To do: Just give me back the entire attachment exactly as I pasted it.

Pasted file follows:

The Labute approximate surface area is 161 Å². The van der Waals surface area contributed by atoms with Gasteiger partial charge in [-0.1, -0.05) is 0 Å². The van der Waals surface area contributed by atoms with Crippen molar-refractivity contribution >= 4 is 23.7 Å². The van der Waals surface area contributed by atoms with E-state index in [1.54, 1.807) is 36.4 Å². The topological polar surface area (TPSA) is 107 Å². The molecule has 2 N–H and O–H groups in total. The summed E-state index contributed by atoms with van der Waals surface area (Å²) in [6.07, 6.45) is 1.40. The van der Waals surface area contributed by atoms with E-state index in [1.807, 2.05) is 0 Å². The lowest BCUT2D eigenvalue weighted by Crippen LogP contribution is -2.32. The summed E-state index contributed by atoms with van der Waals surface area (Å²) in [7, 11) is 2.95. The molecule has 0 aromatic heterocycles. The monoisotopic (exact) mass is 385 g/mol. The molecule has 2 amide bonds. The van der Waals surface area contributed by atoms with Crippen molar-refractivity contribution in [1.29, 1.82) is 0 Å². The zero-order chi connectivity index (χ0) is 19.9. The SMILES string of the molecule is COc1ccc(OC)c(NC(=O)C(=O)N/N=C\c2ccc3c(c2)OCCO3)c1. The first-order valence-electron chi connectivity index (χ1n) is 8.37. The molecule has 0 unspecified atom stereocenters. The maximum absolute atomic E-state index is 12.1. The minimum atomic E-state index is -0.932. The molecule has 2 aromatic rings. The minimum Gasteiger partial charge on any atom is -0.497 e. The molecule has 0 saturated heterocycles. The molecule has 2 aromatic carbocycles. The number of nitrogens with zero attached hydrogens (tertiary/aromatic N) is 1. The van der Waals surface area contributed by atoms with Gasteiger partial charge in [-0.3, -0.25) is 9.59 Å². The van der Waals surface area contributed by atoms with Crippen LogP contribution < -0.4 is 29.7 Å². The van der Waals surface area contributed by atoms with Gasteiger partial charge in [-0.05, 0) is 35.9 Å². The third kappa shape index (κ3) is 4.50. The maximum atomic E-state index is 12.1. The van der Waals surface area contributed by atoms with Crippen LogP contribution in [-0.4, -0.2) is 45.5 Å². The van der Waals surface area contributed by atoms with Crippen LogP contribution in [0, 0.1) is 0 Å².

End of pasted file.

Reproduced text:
The Labute approximate surface area is 161 Å². The van der Waals surface area contributed by atoms with Gasteiger partial charge in [-0.1, -0.05) is 0 Å². The van der Waals surface area contributed by atoms with Crippen molar-refractivity contribution >= 4 is 23.7 Å². The van der Waals surface area contributed by atoms with E-state index in [1.54, 1.807) is 36.4 Å². The topological polar surface area (TPSA) is 107 Å². The molecule has 2 N–H and O–H groups in total. The summed E-state index contributed by atoms with van der Waals surface area (Å²) in [6.07, 6.45) is 1.40. The van der Waals surface area contributed by atoms with E-state index in [1.807, 2.05) is 0 Å². The lowest BCUT2D eigenvalue weighted by Crippen LogP contribution is -2.32. The summed E-state index contributed by atoms with van der Waals surface area (Å²) in [7, 11) is 2.95. The molecule has 0 aromatic heterocycles. The monoisotopic (exact) mass is 385 g/mol. The molecule has 2 amide bonds. The van der Waals surface area contributed by atoms with Crippen molar-refractivity contribution in [1.29, 1.82) is 0 Å². The zero-order chi connectivity index (χ0) is 19.9. The SMILES string of the molecule is COc1ccc(OC)c(NC(=O)C(=O)N/N=C\c2ccc3c(c2)OCCO3)c1. The first-order valence-electron chi connectivity index (χ1n) is 8.37. The molecule has 0 unspecified atom stereocenters. The maximum absolute atomic E-state index is 12.1. The minimum atomic E-state index is -0.932. The molecule has 2 aromatic rings. The minimum Gasteiger partial charge on any atom is -0.497 e. The molecule has 0 saturated heterocycles. The molecule has 2 aromatic carbocycles. The number of nitrogens with zero attached hydrogens (tertiary/aromatic N) is 1. The van der Waals surface area contributed by atoms with Gasteiger partial charge in [-0.3, -0.25) is 9.59 Å². The van der Waals surface area contributed by atoms with Crippen LogP contribution < -0.4 is 29.7 Å². The van der Waals surface area contributed by atoms with Gasteiger partial charge in [-0.05, 0) is 35.9 Å². The third kappa shape index (κ3) is 4.50. The maximum atomic E-state index is 12.1. The van der Waals surface area contributed by atoms with Crippen LogP contribution in [-0.4, -0.2) is 45.5 Å². The van der Waals surface area contributed by atoms with Crippen LogP contribution in [0, 0.1) is 0 Å².